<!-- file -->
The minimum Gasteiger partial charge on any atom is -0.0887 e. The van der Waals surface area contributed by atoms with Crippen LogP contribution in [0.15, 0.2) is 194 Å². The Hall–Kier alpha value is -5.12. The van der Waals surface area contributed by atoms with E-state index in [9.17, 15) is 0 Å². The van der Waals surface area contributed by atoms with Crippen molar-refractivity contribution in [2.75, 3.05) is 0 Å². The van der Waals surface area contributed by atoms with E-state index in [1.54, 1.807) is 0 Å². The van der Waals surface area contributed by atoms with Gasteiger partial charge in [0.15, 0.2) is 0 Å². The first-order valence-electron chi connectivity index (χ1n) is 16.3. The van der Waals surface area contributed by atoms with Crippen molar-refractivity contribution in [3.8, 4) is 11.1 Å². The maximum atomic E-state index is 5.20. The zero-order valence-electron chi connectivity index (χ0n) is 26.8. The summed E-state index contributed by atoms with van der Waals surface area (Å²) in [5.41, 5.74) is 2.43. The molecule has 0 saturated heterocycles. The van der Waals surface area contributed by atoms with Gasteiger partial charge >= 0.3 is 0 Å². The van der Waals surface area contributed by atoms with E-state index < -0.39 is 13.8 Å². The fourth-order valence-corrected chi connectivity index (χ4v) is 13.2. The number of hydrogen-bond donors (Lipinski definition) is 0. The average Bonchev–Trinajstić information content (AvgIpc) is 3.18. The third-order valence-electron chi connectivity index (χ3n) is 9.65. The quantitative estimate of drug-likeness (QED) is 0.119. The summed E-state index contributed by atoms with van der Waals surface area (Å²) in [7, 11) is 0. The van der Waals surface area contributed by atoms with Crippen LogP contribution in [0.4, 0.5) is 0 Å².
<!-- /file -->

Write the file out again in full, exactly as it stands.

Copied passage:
The minimum Gasteiger partial charge on any atom is -0.0887 e. The van der Waals surface area contributed by atoms with Crippen LogP contribution in [0.15, 0.2) is 194 Å². The Hall–Kier alpha value is -5.12. The van der Waals surface area contributed by atoms with E-state index in [9.17, 15) is 0 Å². The van der Waals surface area contributed by atoms with Crippen molar-refractivity contribution in [2.75, 3.05) is 0 Å². The van der Waals surface area contributed by atoms with E-state index in [1.54, 1.807) is 0 Å². The van der Waals surface area contributed by atoms with Gasteiger partial charge in [0.15, 0.2) is 0 Å². The first-order valence-electron chi connectivity index (χ1n) is 16.3. The van der Waals surface area contributed by atoms with Crippen molar-refractivity contribution in [3.8, 4) is 11.1 Å². The maximum atomic E-state index is 5.20. The zero-order valence-electron chi connectivity index (χ0n) is 26.8. The summed E-state index contributed by atoms with van der Waals surface area (Å²) in [5.41, 5.74) is 2.43. The molecule has 0 saturated heterocycles. The van der Waals surface area contributed by atoms with Gasteiger partial charge >= 0.3 is 0 Å². The van der Waals surface area contributed by atoms with E-state index < -0.39 is 13.8 Å². The fourth-order valence-corrected chi connectivity index (χ4v) is 13.2. The number of hydrogen-bond donors (Lipinski definition) is 0. The average Bonchev–Trinajstić information content (AvgIpc) is 3.18. The third-order valence-electron chi connectivity index (χ3n) is 9.65. The quantitative estimate of drug-likeness (QED) is 0.119. The summed E-state index contributed by atoms with van der Waals surface area (Å²) in [7, 11) is 0. The van der Waals surface area contributed by atoms with Crippen LogP contribution in [0.4, 0.5) is 0 Å².